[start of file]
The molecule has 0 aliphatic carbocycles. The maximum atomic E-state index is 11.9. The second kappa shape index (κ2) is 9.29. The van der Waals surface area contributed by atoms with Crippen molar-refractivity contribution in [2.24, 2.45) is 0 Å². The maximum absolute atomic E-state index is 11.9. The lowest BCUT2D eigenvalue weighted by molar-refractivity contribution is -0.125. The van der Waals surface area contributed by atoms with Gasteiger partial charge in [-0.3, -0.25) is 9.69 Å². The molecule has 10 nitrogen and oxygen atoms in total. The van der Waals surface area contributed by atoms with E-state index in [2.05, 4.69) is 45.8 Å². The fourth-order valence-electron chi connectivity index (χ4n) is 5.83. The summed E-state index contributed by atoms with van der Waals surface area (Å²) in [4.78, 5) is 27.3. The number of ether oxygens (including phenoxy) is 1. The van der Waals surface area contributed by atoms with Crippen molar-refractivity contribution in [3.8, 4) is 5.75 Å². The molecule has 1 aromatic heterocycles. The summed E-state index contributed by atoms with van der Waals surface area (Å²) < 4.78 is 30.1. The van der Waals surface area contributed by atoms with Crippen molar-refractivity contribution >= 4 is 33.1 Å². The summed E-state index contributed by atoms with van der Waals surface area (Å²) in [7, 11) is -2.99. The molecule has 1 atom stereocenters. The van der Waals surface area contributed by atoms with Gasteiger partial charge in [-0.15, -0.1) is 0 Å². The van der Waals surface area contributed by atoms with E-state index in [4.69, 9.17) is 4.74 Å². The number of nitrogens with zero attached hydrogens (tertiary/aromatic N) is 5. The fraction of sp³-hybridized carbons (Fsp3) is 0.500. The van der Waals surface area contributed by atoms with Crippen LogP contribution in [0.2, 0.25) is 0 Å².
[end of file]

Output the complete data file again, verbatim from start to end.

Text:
The molecule has 0 aliphatic carbocycles. The maximum atomic E-state index is 11.9. The second kappa shape index (κ2) is 9.29. The van der Waals surface area contributed by atoms with Crippen molar-refractivity contribution in [2.24, 2.45) is 0 Å². The maximum absolute atomic E-state index is 11.9. The lowest BCUT2D eigenvalue weighted by molar-refractivity contribution is -0.125. The van der Waals surface area contributed by atoms with Gasteiger partial charge in [-0.3, -0.25) is 9.69 Å². The molecule has 10 nitrogen and oxygen atoms in total. The van der Waals surface area contributed by atoms with E-state index in [2.05, 4.69) is 45.8 Å². The fourth-order valence-electron chi connectivity index (χ4n) is 5.83. The summed E-state index contributed by atoms with van der Waals surface area (Å²) in [4.78, 5) is 27.3. The number of ether oxygens (including phenoxy) is 1. The van der Waals surface area contributed by atoms with Crippen molar-refractivity contribution in [3.8, 4) is 5.75 Å². The molecule has 1 aromatic heterocycles. The summed E-state index contributed by atoms with van der Waals surface area (Å²) < 4.78 is 30.1. The van der Waals surface area contributed by atoms with Crippen molar-refractivity contribution >= 4 is 33.1 Å². The summed E-state index contributed by atoms with van der Waals surface area (Å²) in [7, 11) is -2.99. The molecule has 1 atom stereocenters. The van der Waals surface area contributed by atoms with Gasteiger partial charge in [-0.15, -0.1) is 0 Å². The van der Waals surface area contributed by atoms with E-state index in [4.69, 9.17) is 4.74 Å². The number of nitrogens with zero attached hydrogens (tertiary/aromatic N) is 5. The fraction of sp³-hybridized carbons (Fsp3) is 0.500. The van der Waals surface area contributed by atoms with Crippen LogP contribution in [0.2, 0.25) is 0 Å².